Craig Miller, Professor

Closed (1) Genetic analysis of head skeletal evolution

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A fantastic diversity in organismal form is seen in nature, yet we know little about the genetic basis of evolutionary change. We are using the head skeleton of the threespine stickleback (Gasterosteus aculeatus) as a model system to study the genetic basis of development and evolution. Sticklebacks have undergone one of the most dramatic and recent adaptive radiations on earth. Ancestral marine sticklebacks colonized and rapidly adapted to new freshwater lakes and streams at the end of the last ice age about 10,000 years ago. Major changes to the head skeleton have evolved repeatedly as populations adapt to new diets found in new freshwater environments. Fish with different morphologies can be crossed in the lab, allowing genetic analysis to identify which chromosome regions control the changes to the head skeleton. In a previous detailed genetic analysis, we identified a set of chromosome regions controlling a suite of head skeletal traits. Using genetic and genomic approaches, we identified an intronic enhancer of the Bone Morphogenetic Protein 6 gene as underlying evolved increases in tooth number. We want to further test how mutations in this enhancer lead to increases in tooth number and accelerated tooth regeneration rates. This project will involve molecular biology, transgenesis, and genome editing methods to study how enhancers regulate gene expression and morphology.

Please see recent 2014-2018 papers from the lab for more details (especially the Cleves et al. 2018 PLoS Genetics paper). Most of these papers have former URAP students as co-authors.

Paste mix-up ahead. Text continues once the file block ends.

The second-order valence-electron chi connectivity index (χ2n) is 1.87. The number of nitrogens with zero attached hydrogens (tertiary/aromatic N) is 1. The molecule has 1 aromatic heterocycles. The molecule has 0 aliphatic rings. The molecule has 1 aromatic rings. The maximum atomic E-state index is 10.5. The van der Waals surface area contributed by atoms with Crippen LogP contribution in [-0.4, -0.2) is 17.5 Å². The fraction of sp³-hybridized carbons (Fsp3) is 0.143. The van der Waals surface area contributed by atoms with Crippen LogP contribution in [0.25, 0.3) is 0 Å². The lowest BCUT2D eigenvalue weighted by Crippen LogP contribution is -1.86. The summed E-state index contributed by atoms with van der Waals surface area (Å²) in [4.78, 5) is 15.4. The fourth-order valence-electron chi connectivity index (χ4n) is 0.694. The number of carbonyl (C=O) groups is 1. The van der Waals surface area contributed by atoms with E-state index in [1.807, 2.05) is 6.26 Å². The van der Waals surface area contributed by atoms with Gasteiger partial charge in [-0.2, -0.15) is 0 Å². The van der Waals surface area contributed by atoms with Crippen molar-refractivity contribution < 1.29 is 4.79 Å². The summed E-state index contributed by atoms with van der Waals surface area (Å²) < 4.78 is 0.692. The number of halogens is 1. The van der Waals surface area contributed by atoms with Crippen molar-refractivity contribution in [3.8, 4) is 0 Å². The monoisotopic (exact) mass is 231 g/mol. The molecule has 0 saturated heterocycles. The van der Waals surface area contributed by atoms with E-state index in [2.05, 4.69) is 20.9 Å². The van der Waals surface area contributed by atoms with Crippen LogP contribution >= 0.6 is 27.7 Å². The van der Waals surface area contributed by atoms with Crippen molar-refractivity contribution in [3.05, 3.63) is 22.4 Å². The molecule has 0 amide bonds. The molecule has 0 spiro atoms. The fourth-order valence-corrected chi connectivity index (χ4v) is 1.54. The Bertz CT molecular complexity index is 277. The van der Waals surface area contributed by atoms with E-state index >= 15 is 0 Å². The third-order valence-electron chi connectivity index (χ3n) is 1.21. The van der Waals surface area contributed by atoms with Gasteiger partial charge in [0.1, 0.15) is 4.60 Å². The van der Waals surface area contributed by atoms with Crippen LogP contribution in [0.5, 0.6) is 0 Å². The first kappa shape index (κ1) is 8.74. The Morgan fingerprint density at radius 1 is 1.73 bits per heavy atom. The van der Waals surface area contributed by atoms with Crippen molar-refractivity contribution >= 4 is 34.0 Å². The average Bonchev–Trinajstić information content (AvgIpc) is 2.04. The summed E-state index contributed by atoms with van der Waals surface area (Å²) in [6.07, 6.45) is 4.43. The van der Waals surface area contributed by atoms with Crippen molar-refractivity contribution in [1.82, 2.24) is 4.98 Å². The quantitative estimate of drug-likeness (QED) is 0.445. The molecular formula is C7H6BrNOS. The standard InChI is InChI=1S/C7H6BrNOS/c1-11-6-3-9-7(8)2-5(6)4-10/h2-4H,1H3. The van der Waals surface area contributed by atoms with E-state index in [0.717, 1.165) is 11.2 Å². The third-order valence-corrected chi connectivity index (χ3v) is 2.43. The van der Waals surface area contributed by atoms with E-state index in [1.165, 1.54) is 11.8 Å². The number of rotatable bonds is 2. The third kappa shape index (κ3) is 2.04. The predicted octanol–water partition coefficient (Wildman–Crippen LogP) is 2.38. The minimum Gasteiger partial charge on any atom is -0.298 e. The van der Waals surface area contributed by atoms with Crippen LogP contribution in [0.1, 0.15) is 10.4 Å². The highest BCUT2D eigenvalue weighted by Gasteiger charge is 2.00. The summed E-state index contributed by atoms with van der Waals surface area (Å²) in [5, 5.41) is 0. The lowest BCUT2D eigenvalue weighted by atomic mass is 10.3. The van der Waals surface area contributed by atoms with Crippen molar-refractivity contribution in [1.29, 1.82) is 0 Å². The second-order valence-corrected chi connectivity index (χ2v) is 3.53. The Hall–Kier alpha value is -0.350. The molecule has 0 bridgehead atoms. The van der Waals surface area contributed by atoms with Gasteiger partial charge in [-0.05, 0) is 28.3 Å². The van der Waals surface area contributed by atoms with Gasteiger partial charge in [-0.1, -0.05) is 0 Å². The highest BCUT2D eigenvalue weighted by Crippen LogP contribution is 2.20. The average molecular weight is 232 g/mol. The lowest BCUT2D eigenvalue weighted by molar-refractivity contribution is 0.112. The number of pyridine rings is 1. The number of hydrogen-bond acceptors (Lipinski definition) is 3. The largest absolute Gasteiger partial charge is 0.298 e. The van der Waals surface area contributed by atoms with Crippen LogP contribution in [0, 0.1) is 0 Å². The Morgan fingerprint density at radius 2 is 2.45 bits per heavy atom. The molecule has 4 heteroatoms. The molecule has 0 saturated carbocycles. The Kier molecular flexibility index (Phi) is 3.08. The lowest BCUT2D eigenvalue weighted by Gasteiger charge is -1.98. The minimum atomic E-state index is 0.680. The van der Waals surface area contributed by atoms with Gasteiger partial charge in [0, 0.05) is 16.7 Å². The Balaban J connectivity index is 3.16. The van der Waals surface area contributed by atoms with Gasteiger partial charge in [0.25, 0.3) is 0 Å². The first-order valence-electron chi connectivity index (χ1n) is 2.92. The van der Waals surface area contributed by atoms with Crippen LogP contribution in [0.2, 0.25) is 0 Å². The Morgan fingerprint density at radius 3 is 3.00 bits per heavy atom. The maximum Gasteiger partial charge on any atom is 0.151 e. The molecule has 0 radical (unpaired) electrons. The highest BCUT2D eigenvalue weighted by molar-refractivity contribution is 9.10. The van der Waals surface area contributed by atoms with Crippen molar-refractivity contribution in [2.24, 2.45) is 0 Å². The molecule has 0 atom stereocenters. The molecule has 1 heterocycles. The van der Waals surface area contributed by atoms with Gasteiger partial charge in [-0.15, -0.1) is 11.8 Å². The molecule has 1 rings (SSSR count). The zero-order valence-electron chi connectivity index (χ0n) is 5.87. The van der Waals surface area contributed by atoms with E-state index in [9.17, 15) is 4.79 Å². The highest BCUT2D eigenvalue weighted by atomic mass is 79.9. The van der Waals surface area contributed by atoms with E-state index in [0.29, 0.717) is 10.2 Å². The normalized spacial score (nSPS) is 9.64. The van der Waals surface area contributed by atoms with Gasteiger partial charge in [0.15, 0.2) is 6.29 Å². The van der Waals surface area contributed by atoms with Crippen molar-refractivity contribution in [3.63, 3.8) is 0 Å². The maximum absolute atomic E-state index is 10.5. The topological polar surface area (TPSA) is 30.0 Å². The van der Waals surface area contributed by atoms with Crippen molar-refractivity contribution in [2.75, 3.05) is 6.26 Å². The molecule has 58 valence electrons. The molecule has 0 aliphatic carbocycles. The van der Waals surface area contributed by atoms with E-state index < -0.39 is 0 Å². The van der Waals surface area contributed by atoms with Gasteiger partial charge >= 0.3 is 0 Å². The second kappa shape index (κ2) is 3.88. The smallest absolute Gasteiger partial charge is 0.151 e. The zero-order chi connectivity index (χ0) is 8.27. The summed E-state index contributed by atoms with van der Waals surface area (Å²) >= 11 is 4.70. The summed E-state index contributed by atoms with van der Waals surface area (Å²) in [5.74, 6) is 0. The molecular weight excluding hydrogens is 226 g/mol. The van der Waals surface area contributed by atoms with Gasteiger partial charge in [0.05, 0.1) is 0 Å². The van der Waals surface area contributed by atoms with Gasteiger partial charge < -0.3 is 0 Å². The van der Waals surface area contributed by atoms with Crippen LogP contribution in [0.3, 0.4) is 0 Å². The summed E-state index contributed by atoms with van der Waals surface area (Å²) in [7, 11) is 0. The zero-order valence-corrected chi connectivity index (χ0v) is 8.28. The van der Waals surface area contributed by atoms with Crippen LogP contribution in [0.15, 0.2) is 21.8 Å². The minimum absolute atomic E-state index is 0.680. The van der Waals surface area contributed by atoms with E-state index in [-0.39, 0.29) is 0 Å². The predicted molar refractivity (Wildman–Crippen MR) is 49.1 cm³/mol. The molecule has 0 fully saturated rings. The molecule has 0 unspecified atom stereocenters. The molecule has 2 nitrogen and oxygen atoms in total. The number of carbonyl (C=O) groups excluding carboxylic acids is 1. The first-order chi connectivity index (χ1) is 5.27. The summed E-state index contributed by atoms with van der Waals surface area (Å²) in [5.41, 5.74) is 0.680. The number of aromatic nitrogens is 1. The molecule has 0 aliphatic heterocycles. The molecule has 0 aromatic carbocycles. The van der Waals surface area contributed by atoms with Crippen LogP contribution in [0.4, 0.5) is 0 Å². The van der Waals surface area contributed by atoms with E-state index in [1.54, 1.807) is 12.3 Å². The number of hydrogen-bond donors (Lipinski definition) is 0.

Qualifications: The apprentice should be willing to work 12+ hours/week on average (including about two hours/week meeting to plan research and discuss results, possibly up to two hours/week helping with animal husbandry, and at least eight hours/week doing independent research). No specific skills are required, but the apprentice should be familiar with basic concepts of genetics and molecular biology, and excited to learn about genetics, development and evolution. Ideally, the apprentice is highly-motivated, committed to doing research, pays attention to detail, enjoys working with their hands and looking through a microscope, and is familiar with Macs and PCs. We are especially interested in apprentices with a strong desire to potentially continue the project in future semesters.

Weekly Hours: 12 or more hours

Related website: http://mcb.berkeley.edu/index.php?option=com_mcbfacultyname=millerc
Related website: http://mcb.berkeley.edu/labs/miller/





Closed (4) Developmental biology of tooth regeneration

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The general concept, system, methods, and qualifications are similar to Project 1, but this project will specifically focus on studying the molecular and cellular basis of vertebrate organ regeneration, using teeth as a model system. The initial focus will be on assisting with ongoing experiments to identify putative stem cells in adult fish that give rise to regenerating teeth. This project involves cutting histological sections of fish to examine detailed patterns of cell division and gene expression at cellular resolution. We want to identify stem cells that mediate regeneration, as well as the molecular genetic pathways that regulate regeneration. Please see lab’s 2018 PLoS Genetics paper for more background (https://journals.plos.org/plosgenetics/article?id=10.1371/journal.pgen.1007449).

Currently undergraduate research is not permitted due to the COVID pandemic and necessary restrictions in building personnel density. However, campus has indicated that if public health conditions improve, student access to labs might increase. So please do apply if you are interested in case conditions improve.

Weekly Hours: 12 or more hours